History and Symptoms

The significant information in the patient's history include recent travel to endemic area of monkeypox or possible contact with infected person, animal, or contaminated material. Initial symptoms fever, chills, lymphadenopathy, headache, myalgia, followed by skin rash of multiple lesions that develop and evolve at the same time. The evolvement of the lesions progresses as follows: macular (1−2 days), papular (1−2 days), vesicular (1−2 days), pustular (5-7 days), lastly scab (7-14 days)[24].

Physical Examination

Depending on the stage of the disease, physical findings may include low-grade fever, enlarged lymph nodes (submental, submandibular, cervical, inguinal), and skin rash with typical progression: Macular (1-2 days), papular (1-2 days), vesicular (1-2 days), pustular (5-7 days), scabs (7-14 days)[24].

Laboratory Findings

Polymerase chain reaction (PCR) is the preferred test to confirm monkeypox virus (MPXV) given its sensitivity and accuracy. Samples should be obtained from skin lesions, precisely, the roof or fluid from vesicles and pustules, and dry crusts[25]. PCR blood tests are usually inconclusive because the does not live long in the blood[14].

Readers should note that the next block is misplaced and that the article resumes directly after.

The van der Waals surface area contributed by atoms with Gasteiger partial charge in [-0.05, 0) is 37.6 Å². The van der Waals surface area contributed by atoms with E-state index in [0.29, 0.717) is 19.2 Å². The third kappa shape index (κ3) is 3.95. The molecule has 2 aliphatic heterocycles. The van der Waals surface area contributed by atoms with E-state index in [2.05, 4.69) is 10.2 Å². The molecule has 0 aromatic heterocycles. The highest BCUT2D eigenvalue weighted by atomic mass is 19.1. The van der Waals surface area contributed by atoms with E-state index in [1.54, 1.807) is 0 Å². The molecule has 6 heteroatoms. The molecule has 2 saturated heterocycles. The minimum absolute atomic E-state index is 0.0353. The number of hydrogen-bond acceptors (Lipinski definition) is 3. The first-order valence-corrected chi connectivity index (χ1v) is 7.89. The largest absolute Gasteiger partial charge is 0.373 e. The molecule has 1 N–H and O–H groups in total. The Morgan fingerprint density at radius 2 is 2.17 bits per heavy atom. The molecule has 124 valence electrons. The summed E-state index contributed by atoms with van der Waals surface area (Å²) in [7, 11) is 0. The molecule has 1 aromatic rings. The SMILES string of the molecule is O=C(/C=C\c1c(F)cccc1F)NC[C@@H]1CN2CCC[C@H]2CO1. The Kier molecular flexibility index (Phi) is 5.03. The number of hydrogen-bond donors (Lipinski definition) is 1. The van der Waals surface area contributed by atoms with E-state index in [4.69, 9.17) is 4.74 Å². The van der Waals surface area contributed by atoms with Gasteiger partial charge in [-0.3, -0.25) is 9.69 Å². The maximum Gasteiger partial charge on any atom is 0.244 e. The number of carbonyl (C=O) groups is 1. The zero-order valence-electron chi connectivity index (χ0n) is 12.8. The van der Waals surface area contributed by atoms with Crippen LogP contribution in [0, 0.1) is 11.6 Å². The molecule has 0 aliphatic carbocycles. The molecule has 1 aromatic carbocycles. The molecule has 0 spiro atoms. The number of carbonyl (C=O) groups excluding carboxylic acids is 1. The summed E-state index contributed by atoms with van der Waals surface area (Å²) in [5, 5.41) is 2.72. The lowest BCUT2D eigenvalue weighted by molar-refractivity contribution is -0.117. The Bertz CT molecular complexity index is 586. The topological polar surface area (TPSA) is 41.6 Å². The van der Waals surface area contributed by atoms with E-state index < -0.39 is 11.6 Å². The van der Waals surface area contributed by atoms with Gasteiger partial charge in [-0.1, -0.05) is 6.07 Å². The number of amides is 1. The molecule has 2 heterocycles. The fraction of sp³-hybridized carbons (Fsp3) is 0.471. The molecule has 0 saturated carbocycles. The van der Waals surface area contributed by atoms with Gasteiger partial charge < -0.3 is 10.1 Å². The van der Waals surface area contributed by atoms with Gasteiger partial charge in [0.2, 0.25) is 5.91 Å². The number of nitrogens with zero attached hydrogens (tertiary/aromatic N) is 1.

There are no EKG findings associated with monkeypox.


Ultrasound may be helpful to assess the fetus well-being in pregnant women with laboratory confirmed monkeypox[15].

Other Diagnostic Studies


Medical Therapy

Currently, there is no proven, safe treatment for monkeypox. To contain the outbreak, the CDC advises using smallpox vaccine, cidofovir, ST-246, and vaccinia immune globulin. Vaccines are not available to public as for now but in an event of larger outbreak, the CDC will establish guidelines on who to receive the vaccine.

Surgical Therapy

Surgery is not indicated for monkeypox. Monkeypox is usually a self-limiting disease with symptoms lasting from two to four weeks[14].

Primary Prevention

The Advisory Committee on Immunization Practices recommends ACAM2000 or JYNNEOS as pre-exposure prophylaxis to individuals at risk of exposure to monkeypox on basis of an occupational assessment[26].

The CDC recommends proper hand hygiene with soap and water or alcohol-based hand sanitizers after contact with infected animals or humans. Avoid contact with animals that can act as a reservoir for the virus, e.g. rodents. Avoid close contact with lesions, bodily fluids, or respiratory droplets, or contaminated materials such as bedding or towels. Personal protective equipment (PPE) is essential for healthcare workers when handling patients. Isolate infected patients to reduce spread[27].